What's New in Technology for January 2006

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Technology: Laptop Docking Stations & Port Replicators - What's Best For You?
If you like the flexibility of toting your laptop with you when you visit clients or take a business trip, but also want a full size monitor and keyboard at your permanent workstation, a docking station or a port replicator will let you have the best of both worlds. Docking stations and port replicators are designed to be permanently located in your most frequently used workspace – for most people that’s their office or their home office. Both devices have ports that connect to a full-sized monitor and keyboard as well as connections for a mouse and most other peripherals. Determining which device is best for you will depend on the capabilities of your laptop and what features you need most when you’re at your desk.

Port Replicators
Port replicators - as their name suggests - do little more than duplicate the ports your laptop features. If you have, or plan to buy, a top-of-the-line laptop with a full range of features including an optical drive, PC card slots, and plenty of ports and hard drive space, a port replicator will probably be the appropriate choice for you. The ports on a port replicator are pass-through ports only. This means they rely on the laptop for data transmission capability and they don’t add to, or enhance, the functionality or networking speed of the laptop.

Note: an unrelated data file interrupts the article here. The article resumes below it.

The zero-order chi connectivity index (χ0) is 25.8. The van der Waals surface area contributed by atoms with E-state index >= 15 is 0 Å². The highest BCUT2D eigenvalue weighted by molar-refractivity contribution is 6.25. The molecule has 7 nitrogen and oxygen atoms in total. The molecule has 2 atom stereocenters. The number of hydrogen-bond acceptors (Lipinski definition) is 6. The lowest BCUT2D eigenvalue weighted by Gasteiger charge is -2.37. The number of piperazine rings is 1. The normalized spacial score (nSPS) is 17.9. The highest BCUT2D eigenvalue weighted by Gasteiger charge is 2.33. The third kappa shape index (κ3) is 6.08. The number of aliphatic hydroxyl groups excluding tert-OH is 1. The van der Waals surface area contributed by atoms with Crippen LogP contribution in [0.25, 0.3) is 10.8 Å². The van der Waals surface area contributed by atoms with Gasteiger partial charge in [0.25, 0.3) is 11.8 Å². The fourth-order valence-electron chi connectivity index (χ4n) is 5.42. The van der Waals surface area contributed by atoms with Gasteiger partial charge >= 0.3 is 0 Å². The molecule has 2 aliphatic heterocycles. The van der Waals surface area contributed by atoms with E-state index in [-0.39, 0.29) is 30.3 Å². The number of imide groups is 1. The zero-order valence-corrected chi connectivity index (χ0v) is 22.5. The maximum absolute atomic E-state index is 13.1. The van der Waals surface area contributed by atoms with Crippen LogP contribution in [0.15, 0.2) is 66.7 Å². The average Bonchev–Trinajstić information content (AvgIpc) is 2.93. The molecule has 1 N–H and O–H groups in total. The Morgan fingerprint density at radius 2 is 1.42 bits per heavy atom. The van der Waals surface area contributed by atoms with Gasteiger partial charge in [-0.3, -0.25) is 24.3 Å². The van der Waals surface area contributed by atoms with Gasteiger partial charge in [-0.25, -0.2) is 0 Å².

Various models may offer different options but most port replicators will include ports for a PS/2 mouse and a key board, as well as ports for an external display, USB, audio and networking. Laptops made by major manufacturers frequently have proprietary ports that will require you to buy your replicator from the same source. If you are not tied to a particular brand, it pays to shop around. Port replicators range from $50 to about $150.

Docking Stations
Docking stations work in a very similar fashion to the less expensive replicators. They offer the same pass-through ports as port replicators, but they also can add additional capabilities that the laptop lacks, and provide the user with a host of functions when he or she "docks" the portable laptop at home or at the office.

Docking stations can be a real boon to frequent business travelers. Business executives can take advantage of the convenience and portability that thin and ultra light laptops offer on the road and then plug them into a docking station at home to get the additional features and capabilities the ultra-light streamlined laptops lack.

Features vary with different models, but most docking stations offer additional bays for optical or hard drives, memory card readers, PC card slots, digital audio and display hubs, and USB hubs. Prices are higher than port replicators. Depending upon the features and capabilities you want, expect to pay from $150 to $400 for a docking station.


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